Medical Wilderness Adventure Race (MedWar)

Risk Management & First Aid

The Risk Management and First Aid Group focuses on managing safety in outdoor programming.

Wilderness Medicine

Observations, questions and dialogue on wilderness medicine topics.

Medical Wilderness Adventure Race (MedWar)

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Yesterday I competed in my first “MedWAR” event in Park City Utah.  MedWAR is short for Medical Wilderness Adventure Race.  It combines wilderness medical challenges with adventure racing and was developed to provide medical students, residents, health care professionals, and wilderness enthusiasts with a practical, interactive, and enjoyable curriculum for learning wilderness medicine.

This race, “Mountain Assault,” was  sponsored by the University of Utah Division of Emergency Medicine, the Wilderness Medical Society and the National Outdoor Leadership School’s Wilderness Medicine Institute.   Matt Hamonko MD, the wilderness fellow at U of U, put the event together.

The WMI Team was myself, Dave Weber and Mike Ditolla, both seasoned WMI and NOLS field instructors.

We carried what we would honestly take on a winter mountain day trip - honestly.  We left the Lifepack 12 and Gamow bag in the truck.  Water, food, extra layers, navigation and survival items filled our packs.  You’re allowed to carry a reference book.  We considered Auerbach’s Wilderness Medicine 5th edition, but it weighs in at 10.6 lbs, and was an awkward fit in the pack, so we relied on our brains, which served us well this time.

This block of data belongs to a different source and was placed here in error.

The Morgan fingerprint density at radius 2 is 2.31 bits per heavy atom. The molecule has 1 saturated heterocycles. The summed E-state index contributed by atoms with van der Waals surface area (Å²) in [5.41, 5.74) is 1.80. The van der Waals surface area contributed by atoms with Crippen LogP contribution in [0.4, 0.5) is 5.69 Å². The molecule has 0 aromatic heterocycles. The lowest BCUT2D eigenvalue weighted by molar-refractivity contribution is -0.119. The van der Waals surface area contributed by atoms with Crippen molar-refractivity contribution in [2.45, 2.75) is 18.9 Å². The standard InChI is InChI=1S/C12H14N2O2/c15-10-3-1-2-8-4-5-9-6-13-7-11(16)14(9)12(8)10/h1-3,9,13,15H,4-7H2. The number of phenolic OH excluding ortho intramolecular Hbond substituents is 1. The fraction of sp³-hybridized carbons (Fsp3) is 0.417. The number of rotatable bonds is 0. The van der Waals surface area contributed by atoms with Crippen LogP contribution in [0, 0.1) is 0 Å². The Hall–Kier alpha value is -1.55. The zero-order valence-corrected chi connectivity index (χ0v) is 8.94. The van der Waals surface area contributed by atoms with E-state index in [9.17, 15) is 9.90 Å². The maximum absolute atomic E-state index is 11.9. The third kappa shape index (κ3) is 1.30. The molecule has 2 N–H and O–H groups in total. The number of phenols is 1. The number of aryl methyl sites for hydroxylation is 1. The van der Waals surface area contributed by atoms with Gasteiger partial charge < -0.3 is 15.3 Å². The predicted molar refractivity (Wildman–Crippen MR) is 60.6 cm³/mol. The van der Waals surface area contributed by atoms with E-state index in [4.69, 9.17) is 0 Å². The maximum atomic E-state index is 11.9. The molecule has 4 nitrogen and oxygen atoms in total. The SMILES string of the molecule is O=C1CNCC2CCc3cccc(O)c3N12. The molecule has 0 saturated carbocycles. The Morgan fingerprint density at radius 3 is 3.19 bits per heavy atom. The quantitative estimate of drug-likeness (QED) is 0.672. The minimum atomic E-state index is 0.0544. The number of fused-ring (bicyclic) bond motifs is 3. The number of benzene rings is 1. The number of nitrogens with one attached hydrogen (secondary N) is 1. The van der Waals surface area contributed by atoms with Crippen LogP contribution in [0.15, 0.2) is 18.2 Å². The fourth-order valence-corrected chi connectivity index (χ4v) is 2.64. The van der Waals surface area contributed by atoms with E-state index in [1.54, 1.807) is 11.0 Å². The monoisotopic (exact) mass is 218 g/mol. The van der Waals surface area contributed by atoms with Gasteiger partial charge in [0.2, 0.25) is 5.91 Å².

I’ve been racing biathlons recently, and the title of mountain assault made me consider bringing my rifle, but this is a non-violent medical event focused on saving, not shooting, so I left it at home.

We skied and snow shoed around 10 miles, navigating at times by GPS and stopping at 7 medical stations.  We evaluated frostbite, managed a diabetic skier, reduced a dislocated shoulder,  set up a pulley system to simulate a crevasse extraction, used a transceiver to find a buried skier, treated patients with altitude illness and hypothermia and dragged a patient a kilometer across the snow.  At the medical stations we performed the skills, then answered questions to test our overall knowledge of the topic.

It took us a few stations to realize that the other teams were focusing on the obvious problem while we were diligently performing a full patient assessment, as we train our students to do.   This cost us a bit of time, as did a faulty ski binding.  There are no rest or water stations on the route, and if equipment breaks, you have to deal with it as you would in the wilderness. 

It was bunch of fun and a solid workout.  While there was a competitive spirit in a few of the teams, camaraderie was the tone.

These races are held throughout the U.S. and Canada at many different times of the year.  You can find more information at

  • wow that sounds pretty exciting!! congrats

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